COLUMBUS, Ohio (July 8, 2019)—Battelle will play a key role for NASA by running a nationwide contest giving K-12 students in United States schools a chance to name the Mars 2020 Rover.
NASA chose Battelle and Future Engineers of California to conduct the Mars 2020 “Name the Rover” contest that opens to students in Fall 2019. The student contest is part of NASA’s efforts to engage the public in its missions to the Moon and Mars.
The currently unnamed rover is a robotic scientist weighing more than 2,300 pounds. It will search for signs of past microbial life, characterize the planet's climate and geology, collect samples for future return to Earth, and pave the way for human exploration of the Red Planet. The spacecraft is targeted for a July 2020 launch and is expected to touch down on Mars in February 2021.
Battelle will leverage its portfolio of STEM schools and networks to promote the contest, along with partners including the Conrad Foundation, National Science Teaching Association (NSTA), the Association of Science-Technology Centers (ASTC) and the STEM Next Opportunity Fund. Battelle and these partners will recruit students to come up with a list of proposed names for the rover. Judges, also recruited through the project, will select 30 rover names for NASA’s consideration. Battelle and its partners also will curate resources for educators to transform the competition into a nationwide learning experience, both in and out of school.
"We’re very excited about this exceptional partnership," said George Tahu, Mars 2020 program executive in NASA's Planetary Science Division at the agency’s Headquarters in Washington. "Contests like this present excellent opportunities to invite young students and educators to be a part of this journey to understand the possibilities for life beyond Earth and to advance new capabilities in exploration technology.”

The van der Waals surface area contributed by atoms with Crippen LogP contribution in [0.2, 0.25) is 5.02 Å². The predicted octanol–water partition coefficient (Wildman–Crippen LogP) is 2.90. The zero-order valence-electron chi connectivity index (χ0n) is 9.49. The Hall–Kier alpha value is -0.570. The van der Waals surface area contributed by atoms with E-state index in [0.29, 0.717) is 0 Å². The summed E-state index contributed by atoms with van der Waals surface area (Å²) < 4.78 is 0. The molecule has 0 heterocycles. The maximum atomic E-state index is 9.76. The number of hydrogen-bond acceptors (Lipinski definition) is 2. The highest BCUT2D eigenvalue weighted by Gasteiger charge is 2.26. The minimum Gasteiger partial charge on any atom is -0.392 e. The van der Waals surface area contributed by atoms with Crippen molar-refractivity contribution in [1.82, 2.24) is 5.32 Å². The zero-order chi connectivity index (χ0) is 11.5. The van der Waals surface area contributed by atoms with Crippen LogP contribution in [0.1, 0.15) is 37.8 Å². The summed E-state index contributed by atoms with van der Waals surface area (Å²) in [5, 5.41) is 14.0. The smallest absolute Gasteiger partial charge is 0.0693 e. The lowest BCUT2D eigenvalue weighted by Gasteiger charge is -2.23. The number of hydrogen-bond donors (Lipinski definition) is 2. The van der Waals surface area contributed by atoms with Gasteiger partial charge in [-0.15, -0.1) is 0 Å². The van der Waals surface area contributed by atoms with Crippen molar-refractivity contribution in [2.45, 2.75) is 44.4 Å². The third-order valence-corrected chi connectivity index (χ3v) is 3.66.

By focusing the Mars 2020 “Name the Rover” contest on K-12 entries, NASA seeks to engage U.S. students in the engineering and scientific work that makes Mars exploration possible. The contest also supports national goals to stimulate interest in science, technology, engineering, and mathematics (STEM) and help create the next generation of STEM leaders.
Future Engineers is an education technology company that engages K-12 students with innovation contests and challenges. The Mars 2020 “Name the Rover” contest will be hosted on Future Engineers’ web platform, which will serve as the online portal for entry submission and judging.
The Conrad Foundation honors the legacy of Apollo 12 astronaut, Charles “Pete” Conrad, and his four-decade passion for innovation and entrepreneurship by giving high school students the opportunity to affect solutions on global or local issues through innovation, science and technology. The NSTA is the largest organization in the world committed to promoting excellence and innovation in science teaching and learning for all. The ASTC is a network of more than 700 science and technology centers and museums and other organizations focused on increasing public understanding of—and engagement with—science and technology among people of all ages. STEM Next is a venture philanthropy fund playing a critical role in bringing in- and out-of-school STEM learning opportunities to millions of children and closing the gender gap in STEM careers.
The Mars 2020 Project at JPL manages rover development for NASA’s Science Mission Directorate. NASA's Launch Services Program, based at the agency's Kennedy Space Center in Florida, is responsible for launch management. Mars 2020 will launch from Cape Canaveral Air Force Station in Florida.
K-12 students are not the only ones able to participate in the contest. NASA also is seeking volunteers to help judge the thousands of contest entries anticipated to pour in from around the country. U.S. residents interested in offering approximately five hours of their time to review student-submitted rover names may visit the Future Engineers website and register to be a judge.
Every day, the people of Battelle apply science and technology to solving what matters most. At major technology centers and national laboratories around the world, Battelle conducts research and development, designs and manufactures products, and delivers critical services for government and commercial customers. Headquartered in Columbus, Ohio since its founding in 1929, Battelle makes the world better by commercializing technology, giving back to our communities, and supporting science, technology, engineering and mathematics (STEM) education. For more information, visit www.battelle.org.
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